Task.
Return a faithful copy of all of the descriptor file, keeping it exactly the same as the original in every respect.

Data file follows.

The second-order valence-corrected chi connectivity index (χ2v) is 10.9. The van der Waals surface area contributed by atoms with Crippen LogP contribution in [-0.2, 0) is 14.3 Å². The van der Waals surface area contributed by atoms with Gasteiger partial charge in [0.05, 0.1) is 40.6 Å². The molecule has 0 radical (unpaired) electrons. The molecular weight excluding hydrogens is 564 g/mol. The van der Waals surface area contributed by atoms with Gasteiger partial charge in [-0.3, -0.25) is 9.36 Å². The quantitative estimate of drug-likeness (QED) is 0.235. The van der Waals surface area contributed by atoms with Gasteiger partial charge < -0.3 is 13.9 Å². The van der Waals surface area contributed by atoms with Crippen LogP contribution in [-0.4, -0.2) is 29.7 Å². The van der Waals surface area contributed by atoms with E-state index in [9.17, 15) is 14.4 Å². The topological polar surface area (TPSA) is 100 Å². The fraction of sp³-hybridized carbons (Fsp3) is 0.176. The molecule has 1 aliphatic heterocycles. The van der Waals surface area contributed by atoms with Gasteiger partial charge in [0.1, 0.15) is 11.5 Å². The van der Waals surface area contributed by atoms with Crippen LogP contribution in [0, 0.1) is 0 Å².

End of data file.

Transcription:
The second-order valence-corrected chi connectivity index (χ2v) is 10.9. The van der Waals surface area contributed by atoms with Crippen LogP contribution in [-0.2, 0) is 14.3 Å². The van der Waals surface area contributed by atoms with Gasteiger partial charge in [0.05, 0.1) is 40.6 Å². The molecule has 0 radical (unpaired) electrons. The molecular weight excluding hydrogens is 564 g/mol. The van der Waals surface area contributed by atoms with Gasteiger partial charge in [-0.3, -0.25) is 9.36 Å². The quantitative estimate of drug-likeness (QED) is 0.235. The van der Waals surface area contributed by atoms with Gasteiger partial charge < -0.3 is 13.9 Å². The van der Waals surface area contributed by atoms with Crippen LogP contribution in [-0.4, -0.2) is 29.7 Å². The van der Waals surface area contributed by atoms with E-state index in [9.17, 15) is 14.4 Å². The topological polar surface area (TPSA) is 100 Å². The fraction of sp³-hybridized carbons (Fsp3) is 0.176. The molecule has 1 aliphatic heterocycles. The van der Waals surface area contributed by atoms with Gasteiger partial charge in [0.1, 0.15) is 11.5 Å². The van der Waals surface area contributed by atoms with Crippen LogP contribution in [0, 0.1) is 0 Å².